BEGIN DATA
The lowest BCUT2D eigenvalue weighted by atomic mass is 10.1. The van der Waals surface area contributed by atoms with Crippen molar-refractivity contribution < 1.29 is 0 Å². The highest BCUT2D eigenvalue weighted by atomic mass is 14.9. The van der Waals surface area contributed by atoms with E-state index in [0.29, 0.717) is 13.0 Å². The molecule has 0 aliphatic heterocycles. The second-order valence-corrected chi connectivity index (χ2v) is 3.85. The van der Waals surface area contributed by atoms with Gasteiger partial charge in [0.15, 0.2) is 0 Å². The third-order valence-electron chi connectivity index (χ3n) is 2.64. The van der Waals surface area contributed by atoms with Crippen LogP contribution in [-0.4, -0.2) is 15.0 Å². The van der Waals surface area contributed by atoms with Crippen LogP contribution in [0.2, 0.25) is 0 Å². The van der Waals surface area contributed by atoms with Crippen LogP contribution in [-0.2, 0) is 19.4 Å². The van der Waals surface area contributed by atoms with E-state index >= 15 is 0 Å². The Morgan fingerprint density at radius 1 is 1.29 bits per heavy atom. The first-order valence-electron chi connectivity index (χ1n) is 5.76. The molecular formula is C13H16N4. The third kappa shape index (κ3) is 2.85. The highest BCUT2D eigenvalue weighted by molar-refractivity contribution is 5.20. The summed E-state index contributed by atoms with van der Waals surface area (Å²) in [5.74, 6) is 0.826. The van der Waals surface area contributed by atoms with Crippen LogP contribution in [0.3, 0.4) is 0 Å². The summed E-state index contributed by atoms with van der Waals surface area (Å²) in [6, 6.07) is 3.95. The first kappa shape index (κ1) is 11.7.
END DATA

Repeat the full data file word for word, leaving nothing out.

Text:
The lowest BCUT2D eigenvalue weighted by atomic mass is 10.1. The van der Waals surface area contributed by atoms with Crippen molar-refractivity contribution < 1.29 is 0 Å². The highest BCUT2D eigenvalue weighted by atomic mass is 14.9. The van der Waals surface area contributed by atoms with E-state index in [0.29, 0.717) is 13.0 Å². The molecule has 0 aliphatic heterocycles. The second-order valence-corrected chi connectivity index (χ2v) is 3.85. The van der Waals surface area contributed by atoms with Gasteiger partial charge in [0.15, 0.2) is 0 Å². The third-order valence-electron chi connectivity index (χ3n) is 2.64. The van der Waals surface area contributed by atoms with Crippen LogP contribution in [-0.4, -0.2) is 15.0 Å². The van der Waals surface area contributed by atoms with Crippen LogP contribution in [0.2, 0.25) is 0 Å². The van der Waals surface area contributed by atoms with Crippen LogP contribution in [-0.2, 0) is 19.4 Å². The van der Waals surface area contributed by atoms with E-state index >= 15 is 0 Å². The Morgan fingerprint density at radius 1 is 1.29 bits per heavy atom. The first-order valence-electron chi connectivity index (χ1n) is 5.76. The molecular formula is C13H16N4. The third kappa shape index (κ3) is 2.85. The highest BCUT2D eigenvalue weighted by molar-refractivity contribution is 5.20. The summed E-state index contributed by atoms with van der Waals surface area (Å²) in [5.74, 6) is 0.826. The van der Waals surface area contributed by atoms with Crippen LogP contribution in [0.3, 0.4) is 0 Å². The summed E-state index contributed by atoms with van der Waals surface area (Å²) in [6, 6.07) is 3.95. The first kappa shape index (κ1) is 11.7.